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Sweden Begins Labeling Food for Carbon Footprint

October 30, 2009

By now everyone is familiar with the USDA mandated nutritional information panel required on all manufactured or packaged food products.  This labeling initiative was founded on the premise that an informed consumer public could and would make better, meaning more healthy, food choices if presented with easy to understand nutritional information on all of the products available to them.  True to interest group politics, the labeling methods got watered down by food interests.  Only after a further discerning push by the USDA and nutrition groups concerned about child obesity did labeling become more clear-cut and easier to read.  Consumers have the option to shop according to health.  It is yet to be seen how effective this labeling is in improving nutrition and health in America.  I still see many people walk into my local health food and organically-inclined grocery store and walk out with cases of soda and bags of chips and not much else. 

Now imagine if the USDA labeled food with its carbon footprint.  I can see it now, just under the “dietary fiber” row but above the “Vitamin A” row one would find “Total carbon expended per packaged product” and “carbon emitted per ounce.” (One would assume the USDA would then set dietary standards for carbon impact in order to provide guidance to consumers regarding their food carbon footprint.) Well, we now have an idea of what this carbon labeling would look like.  The Nutrition Department at the Swedish National Food Administration has begun implementing a carbon footprint labeling for some grocery and fast foods.  For example, a product would be labeled with the following: “Climate declared: .87kg CO2 per kg of product.” Unlike the nutritional information at American fast food chains which is often buried in a stack of pamphlets on a well-hidden wall or out of eyesight display board, the Swedes have put fast food carbon scores right up on the menu next to the pictures and prices.  If only the USDA had the chutzpa to require fast food chains to list the fat content of their menu next to the pictures; only then perhaps we’d see a sizeable change in the obesity rate. 

But perhaps not.  The same could be said of listing the carbon footprint of food items.  It is still too early to tell if the carbon labeling of some foods has influenced consumer purchasing decisions.  But aside from that uncertainty, a number of issues must first be addressed.  First amongst those is the problem of accurately measuring the carbon footprint of every food item.  Just looking at the difficulty the EPA is currently experiencing in determining the carbon foot print of biofuels tells us this will not be an easy feat.  In fact, this could be downright impossible without a system to simplify the measurement process.  Even if agreement could be reached regarding what inputs to include (fertilizers, fuel for tractors, packaging, product transportation) and which to exclude (tractor manufacturing, retailing energy costs), there would still be debate regarding the detailed accounting.  In a similar vein, there would be considerable debate over whether to use a permanent score or a score updated according to season and location.  Similarly, does each product stream get measured, or would averages get used for a score.  Sweden’s system uses an average score, removing consideration for production variations.  Using averages has the potential for easier implementation, but removes any reward for food processors to become a pioneer in reducing a food’s carbon footprint.  The same can be said of using a more permanent score.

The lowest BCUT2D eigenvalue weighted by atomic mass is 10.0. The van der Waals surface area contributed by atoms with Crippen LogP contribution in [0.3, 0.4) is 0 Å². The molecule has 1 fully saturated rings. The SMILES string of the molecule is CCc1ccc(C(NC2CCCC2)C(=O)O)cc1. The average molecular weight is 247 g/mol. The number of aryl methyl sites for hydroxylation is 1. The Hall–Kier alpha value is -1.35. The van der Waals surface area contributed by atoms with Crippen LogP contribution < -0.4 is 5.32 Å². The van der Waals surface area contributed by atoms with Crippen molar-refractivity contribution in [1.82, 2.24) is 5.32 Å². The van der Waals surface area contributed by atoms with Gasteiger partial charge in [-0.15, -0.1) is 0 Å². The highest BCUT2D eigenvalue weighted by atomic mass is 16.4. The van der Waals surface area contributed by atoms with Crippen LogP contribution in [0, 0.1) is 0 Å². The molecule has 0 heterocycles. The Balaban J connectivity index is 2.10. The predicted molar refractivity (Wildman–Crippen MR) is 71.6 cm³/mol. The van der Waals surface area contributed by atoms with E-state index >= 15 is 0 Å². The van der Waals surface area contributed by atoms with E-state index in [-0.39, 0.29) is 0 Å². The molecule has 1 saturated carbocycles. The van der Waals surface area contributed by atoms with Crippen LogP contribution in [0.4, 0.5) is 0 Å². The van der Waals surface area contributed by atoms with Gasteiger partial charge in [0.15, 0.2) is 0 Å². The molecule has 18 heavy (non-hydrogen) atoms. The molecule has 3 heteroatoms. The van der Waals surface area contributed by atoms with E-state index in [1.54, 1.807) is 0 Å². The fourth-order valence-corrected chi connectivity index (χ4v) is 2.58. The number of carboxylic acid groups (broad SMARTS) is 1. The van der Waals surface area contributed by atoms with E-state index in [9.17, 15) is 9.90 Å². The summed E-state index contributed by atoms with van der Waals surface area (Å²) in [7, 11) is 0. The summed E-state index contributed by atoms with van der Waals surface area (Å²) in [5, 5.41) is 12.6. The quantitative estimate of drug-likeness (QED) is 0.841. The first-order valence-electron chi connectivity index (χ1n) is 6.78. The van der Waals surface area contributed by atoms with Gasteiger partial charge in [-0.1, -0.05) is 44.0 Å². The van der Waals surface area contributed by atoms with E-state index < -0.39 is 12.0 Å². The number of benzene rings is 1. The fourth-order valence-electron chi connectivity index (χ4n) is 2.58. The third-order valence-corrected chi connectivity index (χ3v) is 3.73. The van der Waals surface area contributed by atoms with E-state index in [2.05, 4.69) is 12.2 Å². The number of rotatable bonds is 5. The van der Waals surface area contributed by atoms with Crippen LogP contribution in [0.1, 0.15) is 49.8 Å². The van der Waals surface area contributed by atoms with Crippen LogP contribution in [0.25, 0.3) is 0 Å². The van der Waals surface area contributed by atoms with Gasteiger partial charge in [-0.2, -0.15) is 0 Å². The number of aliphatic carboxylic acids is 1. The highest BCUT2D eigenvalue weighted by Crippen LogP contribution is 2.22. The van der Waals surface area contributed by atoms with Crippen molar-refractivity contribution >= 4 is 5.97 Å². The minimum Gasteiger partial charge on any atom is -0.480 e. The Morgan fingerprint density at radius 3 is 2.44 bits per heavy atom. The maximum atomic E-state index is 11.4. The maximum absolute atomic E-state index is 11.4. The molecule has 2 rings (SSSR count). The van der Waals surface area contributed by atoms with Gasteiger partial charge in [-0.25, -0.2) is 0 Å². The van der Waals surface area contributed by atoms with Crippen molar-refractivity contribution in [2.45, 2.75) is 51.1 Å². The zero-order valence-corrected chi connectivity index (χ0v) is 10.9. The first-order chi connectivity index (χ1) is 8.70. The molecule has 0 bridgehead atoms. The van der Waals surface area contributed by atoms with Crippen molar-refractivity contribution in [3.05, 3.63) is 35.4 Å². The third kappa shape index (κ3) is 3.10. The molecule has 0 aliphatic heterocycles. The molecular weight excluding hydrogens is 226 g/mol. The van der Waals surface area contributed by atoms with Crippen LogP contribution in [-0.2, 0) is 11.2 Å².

We have seen some labeling systems produce considerable results in spurring consumer demand for products which address social concerns.  Fair trade, organic, and forest sustainability certification have all had considerable (and growing) impacts on their respective product markets.  However, those systems took the guesswork out for consumers.  With simple labeling, experts do the analysis to determine whether a product meets a standard.  Consumers simply have to look for a seal or stamp of approval.  That is much easier that evaluating products for numerical scores. 

And what if simple scoring does not incentivize consumer decisions enough to avoid carbon intensive foods.  In some regards, economic theory states an informed market will make the most efficient decisions to reflect their particular values and interests.  But what if people just plain don’t have enough concern over carbon to be willing to trade a higher price for a better carbon score (which may not always be the case as some foods produced in a low-carbon manner may in fact also cost less)?  Is the next reasonable step a carbon tax based upon carbon score? Then what about tax equity?

Finally, how do we consider other values beyond carbon emissions?  How do we make the case (and how would such get implemented) for the full definition of sustainability and not just carbon emissions?  Sure some foods may have a low carbon score, but they could also have a poor soil erosion score, or animal care score, or fair trade score.  Greenhouse gas emissions are but one issue requiring consideration in our food production and distribution system.  This new Swedish system certainly bodes well for raising awareness of emissions in food production, which may lead to further refinement of approaches to value sustainability.  But if done poorly, it could also slow the work toward rewarding sustainability in food production. 

For more information see:,%20swedes%20study%20their%20plates&st=cse

One Comment leave one →
  1. December 1, 2010 7:43 pm

    of course when you dont have time to cook, fastfoods would always be the best option .”;

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